Let it snow
TEXT: WIBKE CARTER | PHOTOS: ORIGINAL WIENER SCHNEEKUGEL E.U.
Bill Clinton has one with confetti from his election victory party. Last year’s bestseller was a toilet roll kind. And one falls and smashes so dramatically at the start of the classic film Citizen Kane: these are all Original Vienna Snow Globes.
No company sign, no advertising, just a name plate indicating the place in Vienna’s 17th district from which snow globes are exported around the world. In a small backyard workshop, a little hidden between suburban tenement houses, Sabine Perzy II – the inventor’s great-grand-daughter – and her team at the Original Wiener Schneekugelmanufaktur, manufacture 200,000 snow globes a year. Since her father’s recent retirement, she has taken over the family business, doing everything from designing new motifs and operating heavy machinery, to running the marketing.
The fact that these snow globes exist has a lot to do with chance. When Erwin Perzy, a surgical instrument mechanic, invented the snow globe at the end of the 19th century, he was actually aiming to develop an extra bright light source for use as a surgical lamp. In the process he tried to intensify the candlepower of a so-called ‘Schusterkugel’ (a water filled flask that has been used to focus light since the Middle Ages) with particles made out of different materials for reflection purpose. One of these fillings was semolina. It didn’t really work, but it sank nicely. Just like snow, Perzy thought.
At the same time, he was creating miniature models of the Basilica of Mariazell for a friend who had a souvenir stand in the town. One day, Perzy had the idea of placing a model of the church in the sphere – the ’glass sphere with snow effect’ was born. Perzy had it patented, founded his business in 1900, and from then on started to produce snow globes with religious motifs.
Thanks to his products, which were exported as far as India in the 1920s, the inventor brought his business to considerable prosperity. And he even received an award for his work as a toymaker from the Austrian emperor Franz Josef I. The company grew steadily, with a few setbacks during the two world wars, but it wasn’t until the late 1950s that things really took off.
From 1955 to 1957, the snow globes were exhibited at the Nuremberg International Toy Fair, and Erwin Perzy II was able to connect with American buyers. They really liked the snow globes, but did the insides absolutely have to contain depictions of a religious nature? Today, the Perzy family has over 350 motifs to choose from in its range. There are the Vienna Ferris wheel and the Stephansdom varieties, baubles with characters from the latest Disney films, as well as those with anything from purple dragons to red-glitter shoes. But customers can also make special orders from thousands of options. Tailor-made orders make up 20 per cent of total sales.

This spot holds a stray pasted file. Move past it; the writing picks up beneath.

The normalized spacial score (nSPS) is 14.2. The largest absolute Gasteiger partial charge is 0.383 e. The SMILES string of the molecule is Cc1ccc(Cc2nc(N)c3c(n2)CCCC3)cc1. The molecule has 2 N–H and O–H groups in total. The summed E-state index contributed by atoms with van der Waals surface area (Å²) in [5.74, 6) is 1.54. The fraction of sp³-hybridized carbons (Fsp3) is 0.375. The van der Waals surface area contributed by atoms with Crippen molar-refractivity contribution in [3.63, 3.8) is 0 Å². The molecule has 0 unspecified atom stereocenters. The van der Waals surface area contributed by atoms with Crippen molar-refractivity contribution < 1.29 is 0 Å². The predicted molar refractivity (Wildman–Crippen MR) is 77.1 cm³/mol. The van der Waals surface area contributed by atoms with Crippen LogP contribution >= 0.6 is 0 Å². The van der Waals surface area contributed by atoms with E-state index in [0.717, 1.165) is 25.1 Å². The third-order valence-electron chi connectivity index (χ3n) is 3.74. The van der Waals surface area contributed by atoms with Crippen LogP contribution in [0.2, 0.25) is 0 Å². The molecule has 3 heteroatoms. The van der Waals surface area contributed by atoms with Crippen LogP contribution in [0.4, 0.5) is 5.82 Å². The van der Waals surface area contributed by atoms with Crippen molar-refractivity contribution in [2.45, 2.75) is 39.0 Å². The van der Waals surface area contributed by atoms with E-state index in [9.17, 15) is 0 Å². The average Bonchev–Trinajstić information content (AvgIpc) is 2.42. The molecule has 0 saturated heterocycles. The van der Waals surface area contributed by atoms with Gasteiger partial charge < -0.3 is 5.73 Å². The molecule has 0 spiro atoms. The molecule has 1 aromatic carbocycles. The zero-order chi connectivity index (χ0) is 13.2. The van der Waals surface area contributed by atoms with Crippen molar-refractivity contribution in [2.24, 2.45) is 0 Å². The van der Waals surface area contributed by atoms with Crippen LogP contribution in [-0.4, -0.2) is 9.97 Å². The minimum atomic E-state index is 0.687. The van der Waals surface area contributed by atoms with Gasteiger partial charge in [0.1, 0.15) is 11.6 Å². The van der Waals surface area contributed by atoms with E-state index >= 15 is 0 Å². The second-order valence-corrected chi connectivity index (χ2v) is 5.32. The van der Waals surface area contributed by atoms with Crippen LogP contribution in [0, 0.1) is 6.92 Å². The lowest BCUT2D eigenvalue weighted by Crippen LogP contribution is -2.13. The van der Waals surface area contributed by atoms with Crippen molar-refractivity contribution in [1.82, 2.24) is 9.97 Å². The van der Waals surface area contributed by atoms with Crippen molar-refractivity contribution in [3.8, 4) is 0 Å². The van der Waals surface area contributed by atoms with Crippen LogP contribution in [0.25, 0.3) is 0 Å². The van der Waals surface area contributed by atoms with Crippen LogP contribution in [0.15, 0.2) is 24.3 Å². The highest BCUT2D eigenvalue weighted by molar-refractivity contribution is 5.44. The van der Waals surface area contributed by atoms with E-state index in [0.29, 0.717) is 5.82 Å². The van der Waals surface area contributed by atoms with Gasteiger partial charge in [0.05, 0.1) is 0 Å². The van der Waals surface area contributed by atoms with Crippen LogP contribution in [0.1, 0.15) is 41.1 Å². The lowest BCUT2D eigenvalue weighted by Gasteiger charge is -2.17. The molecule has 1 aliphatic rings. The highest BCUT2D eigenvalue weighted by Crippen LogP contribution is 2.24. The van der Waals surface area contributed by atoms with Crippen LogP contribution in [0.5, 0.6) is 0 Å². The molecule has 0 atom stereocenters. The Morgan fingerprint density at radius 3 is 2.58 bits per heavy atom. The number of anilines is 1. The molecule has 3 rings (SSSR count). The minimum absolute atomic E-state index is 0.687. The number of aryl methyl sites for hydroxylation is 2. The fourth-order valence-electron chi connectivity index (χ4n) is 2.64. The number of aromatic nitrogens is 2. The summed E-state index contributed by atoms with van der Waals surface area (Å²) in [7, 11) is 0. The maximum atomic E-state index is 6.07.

One unique design included a 120 millimetre snow globe on a solid silver base which was given to President Bill Clinton by a friend. It contained the original confetti which was thrown at his inauguration party, and stood for years on the desk of the Oval Office in The White House. But this isn’t the most unusual order by any stretch.
“Some models take half a year to make. We once had a customer who wanted her own home in a snow globe as a present to her husband for their 50th wedding anniversary,” says Sabine Perzy II. “We have also made snow globes for many famous movies, snow globes with industry logos, and giveaway snow globes for large corporations.” After the Americans came on board, the Japanese fell in love with the glass spheres from Vienna. The car manufacturer Mitsubishi has ordered hundreds of thousands of globes over the years.
In the past, the inner workings of the snow globes were crafted by hand. Erwin Perzy cast his figures for the inner life out of pewter, then milled and carved them. Today, the company relies on 3D printing for small batches. The figures for special productions are first created in a drawing programme. The 3D printer then turns the data into the small figures in just three to four hours.
The biggest mystery is the snow, which, according to the Perzys, trickles slowly in an unrivaled manner. “In cheap imitations, the snow drops after only a few seconds. In our models, depending on size, it can take up to two minutes,” Sabine Perzy II says proudly. But how exactly does it work? Well, because semolina decomposes, the Perzys rely on a mixture of hard wax and magnesium. The exact composition, however, is a closely guarded family secret known only to Erwin Perzy III and Sabine Perzy II, the infamous snow globe makers of Vienna.
Subscribe to Our Newsletter
Receive our monthly newsletter by email